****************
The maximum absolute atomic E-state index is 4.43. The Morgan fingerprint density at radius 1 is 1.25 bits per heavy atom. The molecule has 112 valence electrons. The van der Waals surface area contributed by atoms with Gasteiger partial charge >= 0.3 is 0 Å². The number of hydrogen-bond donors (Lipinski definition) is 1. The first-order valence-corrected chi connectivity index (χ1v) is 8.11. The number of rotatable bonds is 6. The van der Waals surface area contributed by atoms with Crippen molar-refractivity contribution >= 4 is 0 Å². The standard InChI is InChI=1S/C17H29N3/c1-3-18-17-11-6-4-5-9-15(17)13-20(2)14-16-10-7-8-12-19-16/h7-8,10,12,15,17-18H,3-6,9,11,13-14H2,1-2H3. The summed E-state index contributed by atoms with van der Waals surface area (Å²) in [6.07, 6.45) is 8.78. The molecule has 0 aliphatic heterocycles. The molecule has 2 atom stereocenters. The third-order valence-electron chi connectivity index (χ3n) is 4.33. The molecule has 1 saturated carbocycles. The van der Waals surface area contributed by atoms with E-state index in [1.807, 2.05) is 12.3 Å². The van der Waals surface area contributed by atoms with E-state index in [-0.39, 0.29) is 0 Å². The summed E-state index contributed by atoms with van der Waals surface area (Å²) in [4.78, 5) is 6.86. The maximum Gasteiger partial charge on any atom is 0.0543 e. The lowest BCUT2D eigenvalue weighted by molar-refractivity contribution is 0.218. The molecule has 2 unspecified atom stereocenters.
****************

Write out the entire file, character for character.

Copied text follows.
The maximum absolute atomic E-state index is 4.43. The Morgan fingerprint density at radius 1 is 1.25 bits per heavy atom. The molecule has 112 valence electrons. The van der Waals surface area contributed by atoms with Gasteiger partial charge >= 0.3 is 0 Å². The number of hydrogen-bond donors (Lipinski definition) is 1. The first-order valence-corrected chi connectivity index (χ1v) is 8.11. The number of rotatable bonds is 6. The van der Waals surface area contributed by atoms with Crippen molar-refractivity contribution >= 4 is 0 Å². The standard InChI is InChI=1S/C17H29N3/c1-3-18-17-11-6-4-5-9-15(17)13-20(2)14-16-10-7-8-12-19-16/h7-8,10,12,15,17-18H,3-6,9,11,13-14H2,1-2H3. The summed E-state index contributed by atoms with van der Waals surface area (Å²) in [6.07, 6.45) is 8.78. The molecule has 0 aliphatic heterocycles. The molecule has 2 atom stereocenters. The third-order valence-electron chi connectivity index (χ3n) is 4.33. The molecule has 1 saturated carbocycles. The van der Waals surface area contributed by atoms with E-state index in [1.807, 2.05) is 12.3 Å². The van der Waals surface area contributed by atoms with E-state index in [-0.39, 0.29) is 0 Å². The summed E-state index contributed by atoms with van der Waals surface area (Å²) in [4.78, 5) is 6.86. The maximum Gasteiger partial charge on any atom is 0.0543 e. The lowest BCUT2D eigenvalue weighted by molar-refractivity contribution is 0.218. The molecule has 2 unspecified atom stereocenters.